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A view of Levi's Stadium during the 2019 Pac-12 Championship football game. Photo: Alika Jenner/Getty Images

The Pac-12, which includes universities in Arizona, California, Colorado, Oregon, Utah and Washington state, will play football starting Nov. 6, reversing its earlier decision to postpone the season because of the coronavirus pandemic.

Why it matters: The conference's about-face follows a similar move by the Big Ten last week and comes as President Trump has publicly pressured sports to resume despite the ongoing pandemic. The Pac-12 will play a seven-game conference football season, according to ESPN.

  • No fans will be allowed at any sporting competition taking place on Pac-12 campuses.
  • The decision to not allow fans at competitions will be revisited based on health and safety considerations in January 2021, league says.

What they're saying: "In addition to the consistent access to sufficient testing across all Pac-12 programs, community prevalence has shown continued improvement in the majority of communities across the Pac-12 footprint," the conference said in a statement.

  • “The health and safety of our student-athletes and all those connected to Pac-12 sports remains our guiding light and number one priority,” said Pac-12 CEO Group Chair and University of Oregon President Michael Schill.
  • "We believe access to near-daily rapid point of care testing for contact sports will significantly improve our ability to prevent transmission of COVID during higher risk of transmission activities and reduce the risk of travel," the Pac-12 medical advisory committee said.

Flashback: Pac-12 announced in early September that it entered into an agreement with diagnostic test leader Quidel Corporation to implement up to daily testing for the virus with student-athletes across all campuses for close-contact athletics.

Go deeper

Kendall Baker, author of Sports
May 13, 2020 - Sports

Sports leagues are preparing for an era without fans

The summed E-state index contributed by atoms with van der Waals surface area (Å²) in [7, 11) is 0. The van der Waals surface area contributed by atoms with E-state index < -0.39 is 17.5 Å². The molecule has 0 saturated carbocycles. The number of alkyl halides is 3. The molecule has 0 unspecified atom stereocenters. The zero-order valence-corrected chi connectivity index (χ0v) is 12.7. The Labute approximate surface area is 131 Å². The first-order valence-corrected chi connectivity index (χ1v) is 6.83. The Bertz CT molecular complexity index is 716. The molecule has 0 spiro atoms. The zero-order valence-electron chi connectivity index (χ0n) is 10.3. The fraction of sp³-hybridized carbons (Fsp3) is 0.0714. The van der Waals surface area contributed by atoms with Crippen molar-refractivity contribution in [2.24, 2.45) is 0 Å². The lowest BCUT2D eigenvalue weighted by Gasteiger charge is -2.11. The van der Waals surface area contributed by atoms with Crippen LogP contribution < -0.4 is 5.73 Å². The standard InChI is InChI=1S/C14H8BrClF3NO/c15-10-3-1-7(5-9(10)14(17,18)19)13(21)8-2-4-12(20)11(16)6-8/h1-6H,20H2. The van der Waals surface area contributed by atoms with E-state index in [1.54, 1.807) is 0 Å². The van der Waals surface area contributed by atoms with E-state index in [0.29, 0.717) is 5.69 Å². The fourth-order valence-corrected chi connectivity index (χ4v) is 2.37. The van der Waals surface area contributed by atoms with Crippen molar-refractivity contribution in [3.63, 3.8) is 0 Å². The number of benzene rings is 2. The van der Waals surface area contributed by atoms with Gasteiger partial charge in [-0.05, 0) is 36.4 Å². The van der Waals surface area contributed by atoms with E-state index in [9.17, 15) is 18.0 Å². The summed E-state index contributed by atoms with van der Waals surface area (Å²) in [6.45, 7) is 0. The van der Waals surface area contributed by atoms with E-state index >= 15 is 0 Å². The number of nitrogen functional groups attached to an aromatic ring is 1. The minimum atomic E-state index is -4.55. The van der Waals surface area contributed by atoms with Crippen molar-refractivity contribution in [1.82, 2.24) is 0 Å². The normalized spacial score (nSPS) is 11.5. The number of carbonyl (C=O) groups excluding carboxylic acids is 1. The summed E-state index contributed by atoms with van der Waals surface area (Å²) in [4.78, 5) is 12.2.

Illustration: Sarah Grillo/Axios

At the turn of the century, futurist Watts Wacker predicted that sports stadiums of the future would essentially be sound stages optimized for TV, rather than coliseum-like structures built to seat thousands of fans.

Why it matters: Prior to the coronavirus, things were already moving in this direction, with teams building smaller, more intimate venues in response to declining attendance and changing viewing habits.

Kendall Baker, author of Sports
Jul 9, 2020 - Sports

College sports stare down a coronavirus-driven disaster in the fall

Illustration: Eniola Odetunde/Axios

Wednesday was the worst day in college sports since March 12, when the coronavirus pandemic shut everything down.

Driving the news: The Ivy League announced that it will cancel all fall sports and will not consider resuming sports until Jan. 1, 2021 — and Stanford is permanently cutting 11 of its 36 varsity sports to help offset a projected $70 million, pandemic-fueled deficit.

25 mins ago - World

Biden seeks to reboot U.S. sanctions policy

Sanctions increased under Obama and dramatically under Trump. Photo: Tom Williams/CQ Roll Call

The Biden administration is rethinking the U.S. approach to sanctions after four years of Donald Trump imposing and escalating them.

The big picture: Sanctions are among the most powerful tools the U.S. has to influence its adversaries’ behavior without using force. But they frequently fail to bring down regimes or moderate their behavior, and they can increase the suffering of civilians and resentment of the U.S.